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USA Federal Government Healthcare—Medicare Part A: Loan Insurance US

Saturday, June 14, 2014

1. Does the USA government provide healthcare to its citizens?

Answer — Yes, the federal government provides healthcare to the citizens through two programs --Medicare and Medicaid. However, these programs are not for all. Medicare is for senior citizens who are 65 or above only. In certain cases, disabled people also avail of it. On the other hand, Medicaid is a program designed for the low-income people. Their children under 6 also benefit from this program.
However, the much-discussed Obamacare promises healthcare for Medicaided people's children under 27.

2. Are Medicare and Medicaid free?

Answer — No, they are insurance plans. As such, they are not free. You buy them two ways—direct or indirect.
3. What is my eligibility for Medicare?

Answer — You are eligible if ---

a. You are 65 or above and paid up your social security taxes from your job of at least ten years (continuous or continual).

b. Your spouse (living, dead or separated) has paid up his/her social security taxes from his/her job of at least ten years (continuous or continual).

c. You or your spouse paid  your premiums for Medicare.

d. You or your spouse has been a government employee with Medicare benefits.

4. In what cases are people below 65 eligible for Medicare?
Answer -  In the following cases, you qualify for Medicare even if you are below 65---

a. If you have social security disability benefits.

b. If you have disability pension from the railroad authority.

c. If you have Lou Gehrig's disease or kidney failure, require dialysis or transplant.

d. If you are dependent of an eligible parent who is 50 or above.

3. What is basic Medicare?

Answer — Federal Government provides four types of healthcare insurance. They are--

a) for in-patients, known as Part A

b) for out-patients, known as Part B

c) for personal health requirements, known as Part C

d) for drug purchase, known as Part D

Of these, Part A and B are non-optional and federal-run. They are basic Medicare programs. The other two (C and D) are optional private insurance programs. You cannot get them unless you already are on Part A and B.

4. What does Part A cover? Are they ‘all free’?

Answer — Part A covers expenses for and certain support services to hospitalized patients. Following is a list of what Part A usually covers—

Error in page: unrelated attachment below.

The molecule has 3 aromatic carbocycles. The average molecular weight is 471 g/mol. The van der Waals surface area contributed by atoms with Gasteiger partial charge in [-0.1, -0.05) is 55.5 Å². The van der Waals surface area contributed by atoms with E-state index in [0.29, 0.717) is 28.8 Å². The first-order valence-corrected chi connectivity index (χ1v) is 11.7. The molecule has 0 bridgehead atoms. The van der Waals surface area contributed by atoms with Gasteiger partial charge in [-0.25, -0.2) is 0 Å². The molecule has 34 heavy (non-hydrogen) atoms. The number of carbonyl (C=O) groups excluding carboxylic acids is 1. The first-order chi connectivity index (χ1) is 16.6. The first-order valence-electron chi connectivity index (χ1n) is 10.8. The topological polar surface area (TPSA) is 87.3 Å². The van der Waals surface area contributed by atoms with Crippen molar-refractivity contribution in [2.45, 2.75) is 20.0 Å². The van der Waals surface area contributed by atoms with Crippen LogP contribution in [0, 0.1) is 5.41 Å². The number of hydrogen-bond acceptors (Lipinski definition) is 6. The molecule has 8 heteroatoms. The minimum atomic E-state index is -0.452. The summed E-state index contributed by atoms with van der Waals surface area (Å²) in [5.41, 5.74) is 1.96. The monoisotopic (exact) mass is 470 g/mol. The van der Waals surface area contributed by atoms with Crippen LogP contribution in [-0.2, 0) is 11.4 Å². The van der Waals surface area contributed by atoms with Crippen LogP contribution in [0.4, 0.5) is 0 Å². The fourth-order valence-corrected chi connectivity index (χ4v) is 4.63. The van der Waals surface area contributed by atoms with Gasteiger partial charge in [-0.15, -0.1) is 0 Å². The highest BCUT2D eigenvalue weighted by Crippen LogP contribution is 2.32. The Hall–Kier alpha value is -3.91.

a) physician fees b) in-care nursing c) semi-private room  service d) meals e) certain therapies f) certain equipments g) diagnosis bills

Answer to your stem question—they are not ‘all free’. Guidelines are set for the program.

5. How do I get Medicare Part A?

Answer — You have it two ways—premium free and premium paid. You actually buy both. You buy or earn premium-free by already paying your or your spouse’s social security or payroll taxes for ten years or more. You pay premiums when you have worked less than ten years. Premiums vary depending on how long you/or your spouse have already worked.

6. Do I need to apply for Medicare before or when I turn 65?

Answer — You need to apply to your social security office if you are not already collecting any social security benefits. If you are enjoying any of them, it should have come to you automatically when you have turned 65. You usually receive your enrollment card three months before your turning 65. Your social security office sends this to you.

7. What should I do if I do not retire and enjoy social security benefits beyond 65?

Answer — Medicare is part of your social security benefits. So it comes with SS benefits. You should sign up for Medicare if you are deferring retirement.

8. Do I qualify for Medicare if I am divorced or widowed?

Answer — You do. If you are a widowed or divorced partner of someone who (has) earned his/her Medicare, you benefit from that.

9. Does a son or daughter of a deceased person benefit from his/her parent’s Medicare eligibility?

Answer - Yes, they do.

10. Do same-sex marriage partners qualify for Medicare?

Answer — Yes. The same rule of earning 10 year social security etc. applies to them. They have to be legally married in a state where same-sex marriage is recognized.

11. What if we married outside (same-sex)of our state or outside of the USA?

Answer — In that case, your case comes under the rule of the District of Columbia.

12. Can new immigrants get Medicare?

Answer — Once they have lived in the US for five years at a stretch, they can buy Medicare insurance. However, they will not get Part A.

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